The latest results of PISA (Programme for International Student Assessment) merely confirm what pundits are saying about the burgeoning global dominance of China. In the past, South Korea, Finland, and Singapore have been the highest scorers in these international assessments of science, reading, and math literacy. They have been used as models of education reform and accomplishment, and have not disappointed this year, coming in near the top.
However, results from the latest global comparison, taken in 2009, show that China, (as represented by Shanghai students) earned #1 in reading, science, and math literacy (see chart). The United States came in unsurprisingly at 15th, 20th, and 30th, respectively. Hong Kong has also come to the fore, scoring at no worse than 4th in every category. A summary has been written about this in today’s New York Times article.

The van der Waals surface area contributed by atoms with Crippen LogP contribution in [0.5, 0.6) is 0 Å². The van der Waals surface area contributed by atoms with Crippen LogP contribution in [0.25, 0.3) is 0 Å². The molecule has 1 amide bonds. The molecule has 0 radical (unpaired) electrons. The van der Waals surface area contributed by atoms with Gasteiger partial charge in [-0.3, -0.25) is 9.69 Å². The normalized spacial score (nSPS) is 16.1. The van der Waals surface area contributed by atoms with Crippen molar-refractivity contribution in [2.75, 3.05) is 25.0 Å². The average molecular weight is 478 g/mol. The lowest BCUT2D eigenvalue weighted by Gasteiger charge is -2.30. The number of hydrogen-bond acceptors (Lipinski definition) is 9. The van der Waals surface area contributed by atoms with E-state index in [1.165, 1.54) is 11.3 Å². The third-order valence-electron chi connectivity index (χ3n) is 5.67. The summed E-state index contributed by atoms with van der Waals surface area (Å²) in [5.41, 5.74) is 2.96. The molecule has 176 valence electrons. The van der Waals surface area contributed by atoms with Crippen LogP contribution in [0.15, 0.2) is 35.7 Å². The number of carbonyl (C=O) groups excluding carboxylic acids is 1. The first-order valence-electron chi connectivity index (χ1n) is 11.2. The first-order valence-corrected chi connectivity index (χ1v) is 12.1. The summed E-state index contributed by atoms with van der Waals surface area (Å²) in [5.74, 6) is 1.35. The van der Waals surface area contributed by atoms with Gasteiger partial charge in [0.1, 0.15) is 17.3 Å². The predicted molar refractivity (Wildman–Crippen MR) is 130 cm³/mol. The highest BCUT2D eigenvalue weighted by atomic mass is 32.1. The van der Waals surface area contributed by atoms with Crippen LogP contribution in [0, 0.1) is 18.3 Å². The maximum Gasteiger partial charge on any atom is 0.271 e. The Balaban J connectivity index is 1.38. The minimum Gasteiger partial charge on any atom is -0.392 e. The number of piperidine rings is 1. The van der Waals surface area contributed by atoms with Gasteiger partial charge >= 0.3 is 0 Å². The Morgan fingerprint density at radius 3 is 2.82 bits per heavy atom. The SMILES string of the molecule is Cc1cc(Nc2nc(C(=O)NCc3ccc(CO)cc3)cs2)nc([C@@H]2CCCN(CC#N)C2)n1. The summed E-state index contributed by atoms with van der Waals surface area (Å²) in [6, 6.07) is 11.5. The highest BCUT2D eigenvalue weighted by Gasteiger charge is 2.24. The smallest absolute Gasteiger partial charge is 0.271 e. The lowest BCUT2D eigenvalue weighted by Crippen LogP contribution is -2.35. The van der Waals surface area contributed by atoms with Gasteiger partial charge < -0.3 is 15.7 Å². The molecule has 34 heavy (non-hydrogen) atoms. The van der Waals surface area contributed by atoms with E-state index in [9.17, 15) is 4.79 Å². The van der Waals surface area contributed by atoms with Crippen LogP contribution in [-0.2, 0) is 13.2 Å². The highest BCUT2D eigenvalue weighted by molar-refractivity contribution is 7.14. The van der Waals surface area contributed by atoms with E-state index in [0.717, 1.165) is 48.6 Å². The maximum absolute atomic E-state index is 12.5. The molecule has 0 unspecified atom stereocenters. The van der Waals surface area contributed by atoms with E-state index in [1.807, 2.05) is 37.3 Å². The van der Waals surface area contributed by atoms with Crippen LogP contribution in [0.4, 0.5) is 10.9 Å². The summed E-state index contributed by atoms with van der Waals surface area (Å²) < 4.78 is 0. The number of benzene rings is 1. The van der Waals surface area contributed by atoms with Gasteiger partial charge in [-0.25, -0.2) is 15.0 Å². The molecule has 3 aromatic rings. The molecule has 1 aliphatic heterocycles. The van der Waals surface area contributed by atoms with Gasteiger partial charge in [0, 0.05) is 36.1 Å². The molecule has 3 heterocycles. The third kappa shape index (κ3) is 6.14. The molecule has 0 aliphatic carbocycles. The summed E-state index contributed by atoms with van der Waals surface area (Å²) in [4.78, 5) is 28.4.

Is the U.S. ready to confront this reality? Or will our leaders engage in partisanship that further erode our confidence and progress? China has already recently surpassed Japan as the world’s second largest economy; with my post on China’s recent accomplishment building the world’s fastest supercomputer, is this further proof of China’s global rise? In the end, I believe that there is a strong separation between classes in China that will prevent them from fully dominating, with a robust emerging upper class that is beginning to embrace a consumption economy contrasted with a large population of manufacturing laborers and the uneducated. I’m curious to know what readers think.